Machiavelli pronounced that two tools were necessary to command men’s behavior and thus to control humanity: the pen and the sword—or propaganda and arms. Toward this end, he believed that man is inherently selfish, and that all goods are taken at another’s expense, and man behaves only by use of force. If man is inherently selfish, then only fear can effectively control him. As an example, Machiavellian wrote in 1494 that the Latin virtues meant power. Niccolo Machiavelli was explicit that one achieves power through wretchedness, cruelty and fraud.


If power is placed in the hands of the few, they maintain power by coercing a pseudo loyalty from a group of individuals who consider themselves lieutenants. These loyal followers. or Machiavelli lieutenants, are recruited because of their weakness and vulnerabilities, which makes them easier to control.16 These lieutenants then are the carriers of information to their leader, as well as the purveyors of threats to those who question authority. In a free society, this notion of physical and emotional servitude to a party leader due to fear is inconceivable, yet I was informed of its existence by a well-respected lobbyist in 2004. I will refer to these lieutenants for their respective party machines as puppets.

The puppets, spies and other cast of characters from Machiavelli’s The Prince function in our legislative bodies around this country and mirror a dark sameness. That sameness does not value loyalty from the lens of a populist or public servant; it does not recognize the greater good. Rather, these lieutenants and puppets form a secret bond, operating out of a fear of retaliation and punishment by their political class handlers.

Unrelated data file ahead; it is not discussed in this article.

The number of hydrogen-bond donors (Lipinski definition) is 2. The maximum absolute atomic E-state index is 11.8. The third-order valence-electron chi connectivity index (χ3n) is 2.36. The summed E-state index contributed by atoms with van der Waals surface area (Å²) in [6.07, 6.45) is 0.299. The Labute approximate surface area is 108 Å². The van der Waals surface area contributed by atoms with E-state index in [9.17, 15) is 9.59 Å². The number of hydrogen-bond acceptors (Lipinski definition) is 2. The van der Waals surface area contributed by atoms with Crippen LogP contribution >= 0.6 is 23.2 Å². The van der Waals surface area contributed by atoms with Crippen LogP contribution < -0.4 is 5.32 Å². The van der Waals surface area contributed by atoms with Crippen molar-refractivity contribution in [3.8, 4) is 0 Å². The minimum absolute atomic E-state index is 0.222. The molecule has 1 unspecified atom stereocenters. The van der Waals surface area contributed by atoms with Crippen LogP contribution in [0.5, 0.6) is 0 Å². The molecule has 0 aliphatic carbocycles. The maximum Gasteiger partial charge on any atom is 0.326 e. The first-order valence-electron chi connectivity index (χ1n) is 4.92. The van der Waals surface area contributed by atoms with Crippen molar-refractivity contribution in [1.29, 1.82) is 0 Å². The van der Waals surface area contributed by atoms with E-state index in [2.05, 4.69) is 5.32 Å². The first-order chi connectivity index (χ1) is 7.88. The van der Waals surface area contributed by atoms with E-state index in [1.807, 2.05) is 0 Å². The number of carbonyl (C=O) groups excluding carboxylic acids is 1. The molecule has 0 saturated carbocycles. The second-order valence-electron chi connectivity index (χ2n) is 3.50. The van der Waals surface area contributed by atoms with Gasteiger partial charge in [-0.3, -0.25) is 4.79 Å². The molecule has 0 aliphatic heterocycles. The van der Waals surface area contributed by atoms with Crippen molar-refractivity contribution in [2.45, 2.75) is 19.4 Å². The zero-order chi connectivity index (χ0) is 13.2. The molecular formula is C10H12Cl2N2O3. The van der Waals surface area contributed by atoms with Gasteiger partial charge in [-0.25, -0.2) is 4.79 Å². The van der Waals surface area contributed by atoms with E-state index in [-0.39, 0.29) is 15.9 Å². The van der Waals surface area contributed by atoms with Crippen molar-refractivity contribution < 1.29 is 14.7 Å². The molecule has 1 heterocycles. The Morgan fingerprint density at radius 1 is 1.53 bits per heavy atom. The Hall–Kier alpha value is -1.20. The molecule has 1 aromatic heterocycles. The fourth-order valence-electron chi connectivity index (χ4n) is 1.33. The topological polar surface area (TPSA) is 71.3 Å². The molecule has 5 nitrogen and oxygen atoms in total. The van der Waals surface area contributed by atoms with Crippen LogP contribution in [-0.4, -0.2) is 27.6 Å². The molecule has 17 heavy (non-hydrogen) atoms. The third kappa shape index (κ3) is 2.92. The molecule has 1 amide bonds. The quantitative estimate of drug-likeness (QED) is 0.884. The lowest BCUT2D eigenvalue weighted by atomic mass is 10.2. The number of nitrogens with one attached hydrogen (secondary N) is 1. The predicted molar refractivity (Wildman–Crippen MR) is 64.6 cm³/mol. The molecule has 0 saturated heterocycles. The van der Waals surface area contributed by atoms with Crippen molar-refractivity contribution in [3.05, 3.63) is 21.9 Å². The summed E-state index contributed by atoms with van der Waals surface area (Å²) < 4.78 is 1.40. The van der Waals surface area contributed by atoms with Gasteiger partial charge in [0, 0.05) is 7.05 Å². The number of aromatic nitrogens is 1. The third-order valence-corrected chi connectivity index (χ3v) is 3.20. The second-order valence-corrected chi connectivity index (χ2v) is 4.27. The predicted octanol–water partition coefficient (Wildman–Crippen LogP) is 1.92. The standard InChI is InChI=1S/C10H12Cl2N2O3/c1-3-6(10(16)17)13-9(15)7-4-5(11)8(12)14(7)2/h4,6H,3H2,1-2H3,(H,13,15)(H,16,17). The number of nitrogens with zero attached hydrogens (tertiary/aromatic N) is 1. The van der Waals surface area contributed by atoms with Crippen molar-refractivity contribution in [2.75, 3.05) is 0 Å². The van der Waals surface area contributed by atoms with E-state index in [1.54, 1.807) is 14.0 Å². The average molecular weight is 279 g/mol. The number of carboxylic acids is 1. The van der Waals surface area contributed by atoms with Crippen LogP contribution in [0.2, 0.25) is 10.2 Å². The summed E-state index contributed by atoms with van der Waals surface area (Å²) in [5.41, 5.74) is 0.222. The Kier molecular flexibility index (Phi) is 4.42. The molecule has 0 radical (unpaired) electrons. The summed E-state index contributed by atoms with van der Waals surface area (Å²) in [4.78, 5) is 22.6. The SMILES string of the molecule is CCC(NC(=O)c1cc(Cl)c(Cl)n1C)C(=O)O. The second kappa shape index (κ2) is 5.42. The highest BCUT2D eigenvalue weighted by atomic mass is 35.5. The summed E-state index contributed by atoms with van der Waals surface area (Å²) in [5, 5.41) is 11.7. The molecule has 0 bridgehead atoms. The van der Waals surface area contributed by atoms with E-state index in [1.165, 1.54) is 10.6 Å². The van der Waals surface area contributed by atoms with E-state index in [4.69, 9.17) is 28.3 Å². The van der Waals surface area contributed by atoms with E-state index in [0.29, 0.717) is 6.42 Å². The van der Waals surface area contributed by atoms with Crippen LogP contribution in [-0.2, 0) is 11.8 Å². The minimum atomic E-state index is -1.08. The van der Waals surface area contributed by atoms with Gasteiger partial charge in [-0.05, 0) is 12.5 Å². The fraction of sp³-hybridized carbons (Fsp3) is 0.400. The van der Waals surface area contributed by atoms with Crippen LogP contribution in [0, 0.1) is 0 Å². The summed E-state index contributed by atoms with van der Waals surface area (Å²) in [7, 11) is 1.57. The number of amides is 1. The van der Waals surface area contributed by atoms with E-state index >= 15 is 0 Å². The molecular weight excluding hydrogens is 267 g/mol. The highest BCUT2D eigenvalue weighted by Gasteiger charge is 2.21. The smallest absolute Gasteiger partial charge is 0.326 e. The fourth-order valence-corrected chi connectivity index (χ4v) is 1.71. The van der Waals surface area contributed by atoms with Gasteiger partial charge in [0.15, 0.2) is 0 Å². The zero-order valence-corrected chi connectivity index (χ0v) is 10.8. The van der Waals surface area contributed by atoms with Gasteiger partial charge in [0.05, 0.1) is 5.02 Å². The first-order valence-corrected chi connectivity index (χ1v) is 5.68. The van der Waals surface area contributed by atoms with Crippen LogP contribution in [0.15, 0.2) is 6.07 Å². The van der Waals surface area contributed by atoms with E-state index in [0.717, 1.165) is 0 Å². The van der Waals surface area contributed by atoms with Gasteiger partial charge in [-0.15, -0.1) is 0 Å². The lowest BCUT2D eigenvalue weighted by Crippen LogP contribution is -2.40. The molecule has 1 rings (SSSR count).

One gray day in Madison at my capitol office brought this point home. Jared, my chief of staff for two years at this time, had been my mock-trial student several years prior to his employment as my research analyst at the state capitol. He was gifted in his ability to not only research policy issues but also in his ability to size up situations and people. His danger meter was going off that day as I picked up the phone.

“Representative, can you take this phone call from the insurance lobby?” Jared hesitantly inquired.

“Absolutely,” I said, “This man is going to need to talk to us about the All Sums legislation that the paper companies are trying to push through the House Insurance Committee.” After speaking with the insurance lobbyist, I explained to Jared that this man had some information for me that he could not tell me over the phone or in our offices. “Jared, I need to go across the street to meet this guy,” I began.

“In this rain? Can you trust this guy?” Jared inquired with more than an element of concern in his voice.

With less than a convincing tone, I responded, “I believe so. Besides, what do we have to lose? This guy is still talking to us.”

The current ban on our legislative office from all lobbyists was a move to keep any support of my ideas or my run for Congress from finding legs. I was curious about what this man had to say—after all, he was courageous enough to break this ban.